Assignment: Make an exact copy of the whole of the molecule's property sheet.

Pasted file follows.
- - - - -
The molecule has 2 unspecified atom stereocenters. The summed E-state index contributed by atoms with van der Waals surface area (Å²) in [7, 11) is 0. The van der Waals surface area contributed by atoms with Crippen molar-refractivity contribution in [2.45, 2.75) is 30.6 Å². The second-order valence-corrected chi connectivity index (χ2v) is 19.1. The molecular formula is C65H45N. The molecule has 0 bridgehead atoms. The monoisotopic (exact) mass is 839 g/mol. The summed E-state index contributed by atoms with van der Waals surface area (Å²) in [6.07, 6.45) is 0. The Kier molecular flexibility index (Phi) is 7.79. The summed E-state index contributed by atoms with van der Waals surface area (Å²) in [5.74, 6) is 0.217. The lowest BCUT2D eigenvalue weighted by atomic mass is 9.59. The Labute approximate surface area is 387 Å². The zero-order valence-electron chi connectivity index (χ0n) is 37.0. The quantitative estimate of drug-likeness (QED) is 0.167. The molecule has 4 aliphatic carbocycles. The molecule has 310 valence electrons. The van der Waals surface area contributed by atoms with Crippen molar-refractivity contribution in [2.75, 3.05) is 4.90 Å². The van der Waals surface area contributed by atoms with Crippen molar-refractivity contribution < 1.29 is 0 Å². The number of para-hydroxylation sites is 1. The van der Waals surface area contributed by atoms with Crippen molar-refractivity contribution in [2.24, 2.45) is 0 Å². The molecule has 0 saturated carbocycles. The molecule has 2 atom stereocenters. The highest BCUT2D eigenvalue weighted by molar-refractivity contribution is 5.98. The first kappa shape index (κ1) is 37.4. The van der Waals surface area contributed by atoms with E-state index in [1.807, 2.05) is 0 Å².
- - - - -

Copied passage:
The molecule has 2 unspecified atom stereocenters. The summed E-state index contributed by atoms with van der Waals surface area (Å²) in [7, 11) is 0. The van der Waals surface area contributed by atoms with Crippen molar-refractivity contribution in [2.45, 2.75) is 30.6 Å². The second-order valence-corrected chi connectivity index (χ2v) is 19.1. The molecular formula is C65H45N. The molecule has 0 bridgehead atoms. The monoisotopic (exact) mass is 839 g/mol. The summed E-state index contributed by atoms with van der Waals surface area (Å²) in [6.07, 6.45) is 0. The Kier molecular flexibility index (Phi) is 7.79. The summed E-state index contributed by atoms with van der Waals surface area (Å²) in [5.74, 6) is 0.217. The lowest BCUT2D eigenvalue weighted by atomic mass is 9.59. The Labute approximate surface area is 387 Å². The zero-order valence-electron chi connectivity index (χ0n) is 37.0. The quantitative estimate of drug-likeness (QED) is 0.167. The molecule has 4 aliphatic carbocycles. The molecule has 310 valence electrons. The van der Waals surface area contributed by atoms with Crippen molar-refractivity contribution in [2.75, 3.05) is 4.90 Å². The van der Waals surface area contributed by atoms with Crippen molar-refractivity contribution < 1.29 is 0 Å². The number of para-hydroxylation sites is 1. The van der Waals surface area contributed by atoms with Crippen molar-refractivity contribution in [2.24, 2.45) is 0 Å². The molecule has 0 saturated carbocycles. The molecule has 2 atom stereocenters. The highest BCUT2D eigenvalue weighted by molar-refractivity contribution is 5.98. The first kappa shape index (κ1) is 37.4. The van der Waals surface area contributed by atoms with E-state index in [1.807, 2.05) is 0 Å².